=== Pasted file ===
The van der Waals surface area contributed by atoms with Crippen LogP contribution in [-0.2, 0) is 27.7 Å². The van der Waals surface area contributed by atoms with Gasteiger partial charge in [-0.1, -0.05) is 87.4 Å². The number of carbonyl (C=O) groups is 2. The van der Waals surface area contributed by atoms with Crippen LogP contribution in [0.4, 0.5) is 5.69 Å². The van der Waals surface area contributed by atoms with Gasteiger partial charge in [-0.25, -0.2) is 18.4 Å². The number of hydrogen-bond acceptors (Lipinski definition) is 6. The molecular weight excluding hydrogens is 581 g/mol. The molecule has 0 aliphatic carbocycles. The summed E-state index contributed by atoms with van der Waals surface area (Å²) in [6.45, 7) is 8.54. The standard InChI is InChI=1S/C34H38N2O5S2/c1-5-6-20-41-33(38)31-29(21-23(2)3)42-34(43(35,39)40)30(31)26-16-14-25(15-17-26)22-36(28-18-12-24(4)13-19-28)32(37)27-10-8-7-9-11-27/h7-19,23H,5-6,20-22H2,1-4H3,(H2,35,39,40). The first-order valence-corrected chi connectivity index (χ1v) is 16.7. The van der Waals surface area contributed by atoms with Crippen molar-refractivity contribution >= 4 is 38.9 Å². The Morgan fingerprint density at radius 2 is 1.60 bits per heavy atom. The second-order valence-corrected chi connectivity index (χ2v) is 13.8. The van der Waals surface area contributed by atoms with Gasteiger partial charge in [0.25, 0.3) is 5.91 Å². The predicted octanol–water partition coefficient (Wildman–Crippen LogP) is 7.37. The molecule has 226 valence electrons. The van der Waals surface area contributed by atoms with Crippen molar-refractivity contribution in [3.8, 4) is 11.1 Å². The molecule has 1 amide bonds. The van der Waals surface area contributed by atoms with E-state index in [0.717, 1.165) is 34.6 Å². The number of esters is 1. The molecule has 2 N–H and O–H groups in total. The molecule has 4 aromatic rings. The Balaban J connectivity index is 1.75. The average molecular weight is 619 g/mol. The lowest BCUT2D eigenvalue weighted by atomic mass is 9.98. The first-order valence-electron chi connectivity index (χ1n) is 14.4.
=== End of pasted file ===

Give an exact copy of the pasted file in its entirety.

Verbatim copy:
The van der Waals surface area contributed by atoms with Crippen LogP contribution in [-0.2, 0) is 27.7 Å². The van der Waals surface area contributed by atoms with Gasteiger partial charge in [-0.1, -0.05) is 87.4 Å². The number of carbonyl (C=O) groups is 2. The van der Waals surface area contributed by atoms with Crippen LogP contribution in [0.4, 0.5) is 5.69 Å². The van der Waals surface area contributed by atoms with Gasteiger partial charge in [-0.25, -0.2) is 18.4 Å². The number of hydrogen-bond acceptors (Lipinski definition) is 6. The molecular weight excluding hydrogens is 581 g/mol. The molecule has 0 aliphatic carbocycles. The summed E-state index contributed by atoms with van der Waals surface area (Å²) in [6.45, 7) is 8.54. The standard InChI is InChI=1S/C34H38N2O5S2/c1-5-6-20-41-33(38)31-29(21-23(2)3)42-34(43(35,39)40)30(31)26-16-14-25(15-17-26)22-36(28-18-12-24(4)13-19-28)32(37)27-10-8-7-9-11-27/h7-19,23H,5-6,20-22H2,1-4H3,(H2,35,39,40). The first-order valence-corrected chi connectivity index (χ1v) is 16.7. The van der Waals surface area contributed by atoms with Crippen molar-refractivity contribution >= 4 is 38.9 Å². The Morgan fingerprint density at radius 2 is 1.60 bits per heavy atom. The second-order valence-corrected chi connectivity index (χ2v) is 13.8. The van der Waals surface area contributed by atoms with Gasteiger partial charge in [0.25, 0.3) is 5.91 Å². The predicted octanol–water partition coefficient (Wildman–Crippen LogP) is 7.37. The molecule has 226 valence electrons. The van der Waals surface area contributed by atoms with Crippen molar-refractivity contribution in [3.8, 4) is 11.1 Å². The molecule has 1 amide bonds. The van der Waals surface area contributed by atoms with E-state index in [0.717, 1.165) is 34.6 Å². The number of esters is 1. The molecule has 2 N–H and O–H groups in total. The molecule has 4 aromatic rings. The Balaban J connectivity index is 1.75. The average molecular weight is 619 g/mol. The lowest BCUT2D eigenvalue weighted by atomic mass is 9.98. The first-order valence-electron chi connectivity index (χ1n) is 14.4.